This week a client told me she was doing a Marie Kondo on her closet.
She was getting rid of what no longer gave her joy.
We went on to talk about her sex life with her partner and the nagging resistance she has to being touched.
Somewhere along the way, she formed a belief system about touch. She couldn’t identify a particular incident that informed that belief system. There was no trauma or abuse. She just knew that when she was touched (even by her loving partner), her body would recoil and she’d shut down.
This didn’t stop her from having a sex life, but it did prevent her from looking forward to sex and enjoying it. After a few coaching sessions, she was ready to see her touch aversion for what it is: a belief system that no longer served her.
I suggested she view her beliefs much like the old sweaters she was throwing out and do a Maria Kondo on her sexual beliefs. She could hold them up and ask the question, “Do these belief systems give me joy?”
This isn’t as easy as throwing out an old sweater, but it poses the same simple question—what do I believe and are those beliefs serving my happiness?
It was pretty clear to her that she (and her body) believed that receiving touch was not joyful. She was finally ready to pack them up and let them go, and do the work of replacing them with beliefs that serve her today. I reminded her of Marie Kondo’s important step before letting something go—to first thank it for its place in your life and the purpose it served at one time.
We’re usually pretty young when we form beliefs about sex. Our early life experiences often imprint themselves strongly in our brains. Everything is new, we’re inexperienced and easily influenced in our attitudes.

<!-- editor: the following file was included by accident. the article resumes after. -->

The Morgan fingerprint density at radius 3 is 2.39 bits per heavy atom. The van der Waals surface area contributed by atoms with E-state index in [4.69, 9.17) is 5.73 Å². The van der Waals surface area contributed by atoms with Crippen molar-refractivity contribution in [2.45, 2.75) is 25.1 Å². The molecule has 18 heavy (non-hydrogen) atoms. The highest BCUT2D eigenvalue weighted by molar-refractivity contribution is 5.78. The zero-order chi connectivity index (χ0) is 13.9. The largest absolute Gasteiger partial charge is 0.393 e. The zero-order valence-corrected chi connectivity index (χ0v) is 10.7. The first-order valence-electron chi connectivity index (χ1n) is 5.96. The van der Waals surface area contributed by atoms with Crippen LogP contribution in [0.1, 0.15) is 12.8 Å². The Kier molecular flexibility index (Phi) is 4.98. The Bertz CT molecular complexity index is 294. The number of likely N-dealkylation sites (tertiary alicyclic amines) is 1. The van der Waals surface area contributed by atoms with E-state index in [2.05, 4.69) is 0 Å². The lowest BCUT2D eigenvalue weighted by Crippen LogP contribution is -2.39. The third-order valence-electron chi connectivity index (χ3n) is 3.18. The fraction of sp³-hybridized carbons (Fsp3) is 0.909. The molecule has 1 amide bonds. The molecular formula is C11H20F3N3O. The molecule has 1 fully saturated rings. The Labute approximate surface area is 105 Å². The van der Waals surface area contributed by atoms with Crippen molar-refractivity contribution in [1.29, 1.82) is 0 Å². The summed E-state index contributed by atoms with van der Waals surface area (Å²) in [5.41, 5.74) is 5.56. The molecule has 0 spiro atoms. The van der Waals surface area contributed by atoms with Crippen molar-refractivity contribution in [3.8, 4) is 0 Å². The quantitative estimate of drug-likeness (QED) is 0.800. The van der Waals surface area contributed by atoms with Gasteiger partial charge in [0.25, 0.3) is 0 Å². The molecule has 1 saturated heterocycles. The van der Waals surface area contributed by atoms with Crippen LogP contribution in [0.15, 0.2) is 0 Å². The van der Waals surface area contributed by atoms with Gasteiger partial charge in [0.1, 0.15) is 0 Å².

We form judgments and develop fears that can stay with us for a lifetime unless we hold them up to the light of scrutiny and ask ourselves Marie’s question: “Does this belief system give me joy?”
When it’s time to let limiting sexual beliefs go and replace them with new sex-positive beliefs that expand our ability to love and be loved, we can thank what no longer serves us.
Even our most troubling and constricting beliefs today may have protected us from hurt in the past. Our judgments and fears may have kept us safe at one point in time.
If old sexual beliefs no longer reflect who we are today, if they’re protecting us from something that is no longer a threat, then we have the choice to replace old beliefs with new ones.
So rather than shoving your antiquated beliefs in a box of shame and regret, you can hold them up to the light and give them one last look over.
You can acknowledge that even though they had their time and place, you’re ready to replace them with something new and fresh.
What are your antiquated sexual beliefs? Is it time to open the closet door and let your inner Marie Kondo out?
Stay well and love deeply.